Mon, 27 Mar 2023 Today's Paper

‘No water, no life’

27 March 2021 01:32 am - 0     - {{hitsCtrl.values.hits}}


Water is freely available and we gladly give a glass of fresh water to anyone who asks for it.  History has taught us that what is freely given is often not fully appreciated. So is it with water. We often waste water without realising that in about two decades the world could be facing a stormy fresh water crisis. In recent decades, the world’s big powers including the United States have gone to war in Iraq, Syria and other countries. They say the reason is to fight terrorism but independent political analysts say the real agenda is to gain control of the fuel resources in those countries.  The analysts say that in about two decades the world might run short of fresh water and it is possible that big powers will go to war to gain control of fresh water resources.  Sri Lanka could be one of the victims because we have 12 major rivers and more than 90 small rivers.

Earlier this week, the United Nations marked World Water Day to focus on the importance of fresh water.  In a statement the UN says the day is meant to raise awareness of the 2.2 billion people living without access to safe water. It is about taking action to tackle the global water crisis. A core focus is to support the achievement of sustainable development goal 6: Water and sanitation for all by 2030.
According to the UN, water today is under extreme threat from a growing population, increasing demands of agriculture and industry, and the worsening impacts of climate change. As societies balance the demands on water resources, many people’s interests are not being taken into account. 

The 2021 theme is, “what water means to people, it’s true value and how we can better protect this vital resource”. The UN says the value of water is much more than its price – water has enormous and complex value for our households, culture, health, education, economics and the integrity of our natural environment. If we overlook any of these values, we risk mismanaging this finite, irreplaceable resource. 

The idea for this international day goes back to 1992, the year in which the UN Conference on Environment and Development took place in Rio de Janeiro. That same year, the UN General Assembly adopted a resolution by which on March 22 of each year was declared World Day for Water, to be observed starting in 1993.

Later on, other celebrations and events were added. For instance, the International Year of Cooperation in the Water Sphere 2013, and the current International Decade for Action on Water for Sustainable Development, 2018-2028. These observances serve to reaffirm that water and sanitation measures are key to poverty reduction, economic growth, and environmental sustainability.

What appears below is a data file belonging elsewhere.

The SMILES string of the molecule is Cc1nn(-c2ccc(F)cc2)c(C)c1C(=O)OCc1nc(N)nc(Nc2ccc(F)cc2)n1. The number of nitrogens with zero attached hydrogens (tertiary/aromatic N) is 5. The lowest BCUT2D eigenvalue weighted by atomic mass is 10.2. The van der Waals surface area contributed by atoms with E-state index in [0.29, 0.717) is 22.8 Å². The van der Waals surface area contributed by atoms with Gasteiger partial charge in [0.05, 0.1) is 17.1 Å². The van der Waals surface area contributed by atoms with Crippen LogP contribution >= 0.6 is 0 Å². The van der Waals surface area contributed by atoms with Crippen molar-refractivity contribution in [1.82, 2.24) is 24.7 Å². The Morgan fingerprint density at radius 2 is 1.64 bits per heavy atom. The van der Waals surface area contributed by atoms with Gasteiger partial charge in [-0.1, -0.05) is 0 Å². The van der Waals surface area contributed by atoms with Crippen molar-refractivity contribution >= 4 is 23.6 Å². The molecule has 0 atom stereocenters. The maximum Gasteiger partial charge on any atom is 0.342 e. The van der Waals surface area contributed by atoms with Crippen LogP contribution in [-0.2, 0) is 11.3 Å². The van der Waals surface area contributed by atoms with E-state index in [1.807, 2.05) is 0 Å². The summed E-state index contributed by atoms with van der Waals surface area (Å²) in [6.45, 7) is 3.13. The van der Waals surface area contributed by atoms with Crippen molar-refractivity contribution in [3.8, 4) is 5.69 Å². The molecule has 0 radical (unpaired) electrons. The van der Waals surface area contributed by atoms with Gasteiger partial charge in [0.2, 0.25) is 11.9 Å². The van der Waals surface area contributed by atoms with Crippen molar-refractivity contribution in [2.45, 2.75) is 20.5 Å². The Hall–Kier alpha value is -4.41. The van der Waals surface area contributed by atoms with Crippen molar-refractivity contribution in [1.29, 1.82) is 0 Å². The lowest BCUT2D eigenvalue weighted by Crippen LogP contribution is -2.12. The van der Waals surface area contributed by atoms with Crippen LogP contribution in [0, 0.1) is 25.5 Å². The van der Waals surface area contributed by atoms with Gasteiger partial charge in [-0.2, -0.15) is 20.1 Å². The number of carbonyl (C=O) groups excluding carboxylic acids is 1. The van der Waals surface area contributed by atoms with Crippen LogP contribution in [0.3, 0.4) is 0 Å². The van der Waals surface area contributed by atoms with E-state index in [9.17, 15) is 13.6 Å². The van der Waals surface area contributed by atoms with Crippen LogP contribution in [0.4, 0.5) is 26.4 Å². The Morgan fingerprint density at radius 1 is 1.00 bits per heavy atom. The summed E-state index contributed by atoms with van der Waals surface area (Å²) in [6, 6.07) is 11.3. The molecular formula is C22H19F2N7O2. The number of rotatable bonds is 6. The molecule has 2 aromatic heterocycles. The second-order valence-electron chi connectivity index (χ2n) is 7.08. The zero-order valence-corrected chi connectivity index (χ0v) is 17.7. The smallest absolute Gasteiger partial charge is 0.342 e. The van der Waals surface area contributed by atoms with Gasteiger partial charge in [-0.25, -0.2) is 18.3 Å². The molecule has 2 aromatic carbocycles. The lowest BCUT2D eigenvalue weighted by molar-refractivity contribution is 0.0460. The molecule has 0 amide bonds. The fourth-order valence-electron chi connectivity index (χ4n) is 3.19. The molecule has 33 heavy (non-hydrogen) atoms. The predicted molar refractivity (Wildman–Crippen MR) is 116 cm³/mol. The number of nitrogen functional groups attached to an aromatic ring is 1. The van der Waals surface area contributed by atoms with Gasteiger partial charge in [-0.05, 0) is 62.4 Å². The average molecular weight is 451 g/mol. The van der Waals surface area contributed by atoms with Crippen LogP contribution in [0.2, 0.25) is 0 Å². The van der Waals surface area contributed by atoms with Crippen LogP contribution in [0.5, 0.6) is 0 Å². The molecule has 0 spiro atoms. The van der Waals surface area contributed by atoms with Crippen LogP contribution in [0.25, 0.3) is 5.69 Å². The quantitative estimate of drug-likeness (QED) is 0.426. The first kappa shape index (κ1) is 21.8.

In a message UN Secretary General  António Guterres says, “The value of water is profound and complex.  There is no aspect of sustainable development that does not fundamentally rely upon it. For me, water means protection.  A well-managed water cycle – encompassing drinking water, sanitation, hygiene, wastewater, trans-boundary governance, the environment and more – means a defence against ill-health and indignity and a response to challenges from a changing climate and increasing global demand”.

World governments need to implement mega policies to save water. Unfortunately in our country there are allegations of large scale deforestation for the private sector to start major development projects. Widespread protests have erupted against this and we hope government leaders will reconsider these policies which are apparently meant to help their close friends. What we as individuals could do to save water is on a minor scale though we need to remember that little drops of water make the mighty ocean. For instance, when we wash rice, vegetables, fruits and other cooking items in a pan we could save that water and use it to water the plants. We could also cut down our shower bath times by five to ten minutes. Some enterprising citizens have also installed equipment to send the shower water to the cistern. Other responsible citizens have also installed rain water harvesting systems in their houses. They are following the proclamation of Prakramabahu the great who said that not a drop of rain water should be allowed to go waste without being used for some good purpose or as American Marine biologist Sylvia Earle has said, “No water, no life” 


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